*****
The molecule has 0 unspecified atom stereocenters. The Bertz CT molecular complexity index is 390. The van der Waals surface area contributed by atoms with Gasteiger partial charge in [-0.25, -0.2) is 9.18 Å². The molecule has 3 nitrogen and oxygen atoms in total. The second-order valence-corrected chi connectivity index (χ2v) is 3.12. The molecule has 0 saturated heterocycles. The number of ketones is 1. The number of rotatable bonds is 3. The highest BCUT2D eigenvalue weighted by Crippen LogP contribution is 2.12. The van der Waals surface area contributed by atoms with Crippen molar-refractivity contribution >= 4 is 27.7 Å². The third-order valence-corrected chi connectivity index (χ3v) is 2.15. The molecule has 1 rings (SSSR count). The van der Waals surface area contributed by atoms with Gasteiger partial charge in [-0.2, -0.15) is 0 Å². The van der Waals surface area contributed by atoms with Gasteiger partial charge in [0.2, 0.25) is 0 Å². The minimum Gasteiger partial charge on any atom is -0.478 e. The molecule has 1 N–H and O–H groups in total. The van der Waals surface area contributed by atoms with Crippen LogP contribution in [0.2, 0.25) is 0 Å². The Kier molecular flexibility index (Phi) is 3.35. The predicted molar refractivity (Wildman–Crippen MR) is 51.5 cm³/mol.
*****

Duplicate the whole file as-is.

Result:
The molecule has 0 unspecified atom stereocenters. The Bertz CT molecular complexity index is 390. The van der Waals surface area contributed by atoms with Gasteiger partial charge in [-0.25, -0.2) is 9.18 Å². The molecule has 3 nitrogen and oxygen atoms in total. The second-order valence-corrected chi connectivity index (χ2v) is 3.12. The molecule has 0 saturated heterocycles. The number of ketones is 1. The number of rotatable bonds is 3. The highest BCUT2D eigenvalue weighted by Crippen LogP contribution is 2.12. The van der Waals surface area contributed by atoms with Crippen molar-refractivity contribution >= 4 is 27.7 Å². The third-order valence-corrected chi connectivity index (χ3v) is 2.15. The molecule has 1 rings (SSSR count). The van der Waals surface area contributed by atoms with Gasteiger partial charge in [-0.2, -0.15) is 0 Å². The van der Waals surface area contributed by atoms with Gasteiger partial charge in [0.2, 0.25) is 0 Å². The minimum Gasteiger partial charge on any atom is -0.478 e. The molecule has 1 N–H and O–H groups in total. The van der Waals surface area contributed by atoms with Crippen LogP contribution in [0.2, 0.25) is 0 Å². The Kier molecular flexibility index (Phi) is 3.35. The predicted molar refractivity (Wildman–Crippen MR) is 51.5 cm³/mol.